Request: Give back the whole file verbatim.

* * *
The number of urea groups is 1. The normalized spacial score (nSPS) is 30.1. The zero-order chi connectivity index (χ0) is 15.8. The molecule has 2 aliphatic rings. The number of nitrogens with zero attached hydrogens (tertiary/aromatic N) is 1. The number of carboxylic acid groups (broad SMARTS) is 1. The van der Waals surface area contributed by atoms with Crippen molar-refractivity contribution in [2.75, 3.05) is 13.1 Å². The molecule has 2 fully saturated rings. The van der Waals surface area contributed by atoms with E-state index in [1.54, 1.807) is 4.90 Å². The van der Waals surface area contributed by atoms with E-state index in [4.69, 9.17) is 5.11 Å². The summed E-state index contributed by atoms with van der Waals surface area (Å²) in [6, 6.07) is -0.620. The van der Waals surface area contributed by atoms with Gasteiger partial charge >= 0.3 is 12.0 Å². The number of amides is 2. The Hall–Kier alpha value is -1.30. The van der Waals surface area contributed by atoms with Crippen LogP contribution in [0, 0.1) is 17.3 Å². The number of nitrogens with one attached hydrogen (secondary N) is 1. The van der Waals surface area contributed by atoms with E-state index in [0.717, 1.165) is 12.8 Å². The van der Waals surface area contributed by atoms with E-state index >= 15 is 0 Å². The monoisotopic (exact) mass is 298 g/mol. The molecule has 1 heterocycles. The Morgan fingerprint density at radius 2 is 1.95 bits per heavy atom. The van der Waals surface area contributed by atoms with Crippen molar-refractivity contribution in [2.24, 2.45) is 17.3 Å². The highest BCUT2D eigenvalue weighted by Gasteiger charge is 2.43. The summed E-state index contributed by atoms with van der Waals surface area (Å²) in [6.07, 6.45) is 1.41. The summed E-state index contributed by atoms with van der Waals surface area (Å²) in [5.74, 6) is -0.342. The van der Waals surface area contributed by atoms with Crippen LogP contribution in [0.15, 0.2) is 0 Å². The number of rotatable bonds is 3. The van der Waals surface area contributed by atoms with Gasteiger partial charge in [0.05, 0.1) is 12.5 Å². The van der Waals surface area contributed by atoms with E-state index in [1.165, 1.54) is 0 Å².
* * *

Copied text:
The number of urea groups is 1. The normalized spacial score (nSPS) is 30.1. The zero-order chi connectivity index (χ0) is 15.8. The molecule has 2 aliphatic rings. The number of nitrogens with zero attached hydrogens (tertiary/aromatic N) is 1. The number of carboxylic acid groups (broad SMARTS) is 1. The van der Waals surface area contributed by atoms with Crippen molar-refractivity contribution in [2.75, 3.05) is 13.1 Å². The molecule has 2 fully saturated rings. The van der Waals surface area contributed by atoms with E-state index in [1.54, 1.807) is 4.90 Å². The van der Waals surface area contributed by atoms with E-state index in [4.69, 9.17) is 5.11 Å². The summed E-state index contributed by atoms with van der Waals surface area (Å²) in [6, 6.07) is -0.620. The van der Waals surface area contributed by atoms with Gasteiger partial charge >= 0.3 is 12.0 Å². The number of amides is 2. The Hall–Kier alpha value is -1.30. The van der Waals surface area contributed by atoms with Crippen LogP contribution in [0, 0.1) is 17.3 Å². The number of nitrogens with one attached hydrogen (secondary N) is 1. The van der Waals surface area contributed by atoms with E-state index in [0.717, 1.165) is 12.8 Å². The van der Waals surface area contributed by atoms with E-state index >= 15 is 0 Å². The monoisotopic (exact) mass is 298 g/mol. The molecule has 1 heterocycles. The Morgan fingerprint density at radius 2 is 1.95 bits per heavy atom. The van der Waals surface area contributed by atoms with Crippen molar-refractivity contribution in [2.24, 2.45) is 17.3 Å². The highest BCUT2D eigenvalue weighted by Gasteiger charge is 2.43. The summed E-state index contributed by atoms with van der Waals surface area (Å²) in [6.07, 6.45) is 1.41. The summed E-state index contributed by atoms with van der Waals surface area (Å²) in [5.74, 6) is -0.342. The van der Waals surface area contributed by atoms with Crippen LogP contribution in [0.15, 0.2) is 0 Å². The number of rotatable bonds is 3. The van der Waals surface area contributed by atoms with Gasteiger partial charge in [0.05, 0.1) is 12.5 Å². The van der Waals surface area contributed by atoms with E-state index in [1.165, 1.54) is 0 Å².